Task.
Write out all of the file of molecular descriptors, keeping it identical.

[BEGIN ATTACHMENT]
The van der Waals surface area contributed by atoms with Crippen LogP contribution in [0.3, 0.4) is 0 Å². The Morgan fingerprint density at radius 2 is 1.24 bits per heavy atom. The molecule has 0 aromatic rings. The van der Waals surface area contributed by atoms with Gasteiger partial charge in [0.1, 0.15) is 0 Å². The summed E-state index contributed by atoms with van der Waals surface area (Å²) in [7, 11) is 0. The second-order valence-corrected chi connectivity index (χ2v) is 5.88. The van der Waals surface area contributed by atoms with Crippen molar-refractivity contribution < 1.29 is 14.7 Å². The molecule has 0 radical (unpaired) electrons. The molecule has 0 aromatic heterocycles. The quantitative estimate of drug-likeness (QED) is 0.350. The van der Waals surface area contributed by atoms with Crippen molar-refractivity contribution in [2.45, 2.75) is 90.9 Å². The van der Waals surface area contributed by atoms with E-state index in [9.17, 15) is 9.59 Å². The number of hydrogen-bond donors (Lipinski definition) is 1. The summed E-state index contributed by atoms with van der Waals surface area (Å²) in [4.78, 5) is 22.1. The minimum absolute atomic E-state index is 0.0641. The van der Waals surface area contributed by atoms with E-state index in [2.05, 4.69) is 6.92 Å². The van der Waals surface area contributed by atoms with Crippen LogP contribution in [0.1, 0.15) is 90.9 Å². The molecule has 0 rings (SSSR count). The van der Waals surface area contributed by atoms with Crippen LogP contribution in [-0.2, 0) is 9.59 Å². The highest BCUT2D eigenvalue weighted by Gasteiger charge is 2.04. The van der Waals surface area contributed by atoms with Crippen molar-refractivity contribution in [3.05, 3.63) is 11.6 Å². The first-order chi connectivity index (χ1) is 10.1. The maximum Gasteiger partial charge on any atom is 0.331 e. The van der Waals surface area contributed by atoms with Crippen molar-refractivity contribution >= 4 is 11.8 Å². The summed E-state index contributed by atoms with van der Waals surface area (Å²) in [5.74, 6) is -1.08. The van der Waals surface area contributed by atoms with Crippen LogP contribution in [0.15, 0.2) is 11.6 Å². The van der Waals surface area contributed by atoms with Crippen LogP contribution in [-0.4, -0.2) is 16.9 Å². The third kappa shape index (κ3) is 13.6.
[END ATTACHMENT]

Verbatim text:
The van der Waals surface area contributed by atoms with Crippen LogP contribution in [0.3, 0.4) is 0 Å². The Morgan fingerprint density at radius 2 is 1.24 bits per heavy atom. The molecule has 0 aromatic rings. The van der Waals surface area contributed by atoms with Gasteiger partial charge in [0.1, 0.15) is 0 Å². The summed E-state index contributed by atoms with van der Waals surface area (Å²) in [7, 11) is 0. The second-order valence-corrected chi connectivity index (χ2v) is 5.88. The van der Waals surface area contributed by atoms with Crippen molar-refractivity contribution < 1.29 is 14.7 Å². The molecule has 0 radical (unpaired) electrons. The molecule has 0 aromatic heterocycles. The quantitative estimate of drug-likeness (QED) is 0.350. The van der Waals surface area contributed by atoms with Crippen molar-refractivity contribution in [2.45, 2.75) is 90.9 Å². The van der Waals surface area contributed by atoms with E-state index in [9.17, 15) is 9.59 Å². The number of hydrogen-bond donors (Lipinski definition) is 1. The summed E-state index contributed by atoms with van der Waals surface area (Å²) in [4.78, 5) is 22.1. The minimum absolute atomic E-state index is 0.0641. The van der Waals surface area contributed by atoms with E-state index in [2.05, 4.69) is 6.92 Å². The van der Waals surface area contributed by atoms with Crippen LogP contribution in [0.1, 0.15) is 90.9 Å². The molecule has 0 rings (SSSR count). The van der Waals surface area contributed by atoms with Crippen LogP contribution in [-0.2, 0) is 9.59 Å². The highest BCUT2D eigenvalue weighted by Gasteiger charge is 2.04. The van der Waals surface area contributed by atoms with Crippen molar-refractivity contribution in [3.05, 3.63) is 11.6 Å². The first-order chi connectivity index (χ1) is 10.1. The maximum Gasteiger partial charge on any atom is 0.331 e. The van der Waals surface area contributed by atoms with Crippen molar-refractivity contribution >= 4 is 11.8 Å². The summed E-state index contributed by atoms with van der Waals surface area (Å²) in [5.74, 6) is -1.08. The van der Waals surface area contributed by atoms with Crippen LogP contribution in [0.15, 0.2) is 11.6 Å². The van der Waals surface area contributed by atoms with Crippen LogP contribution in [-0.4, -0.2) is 16.9 Å². The third kappa shape index (κ3) is 13.6.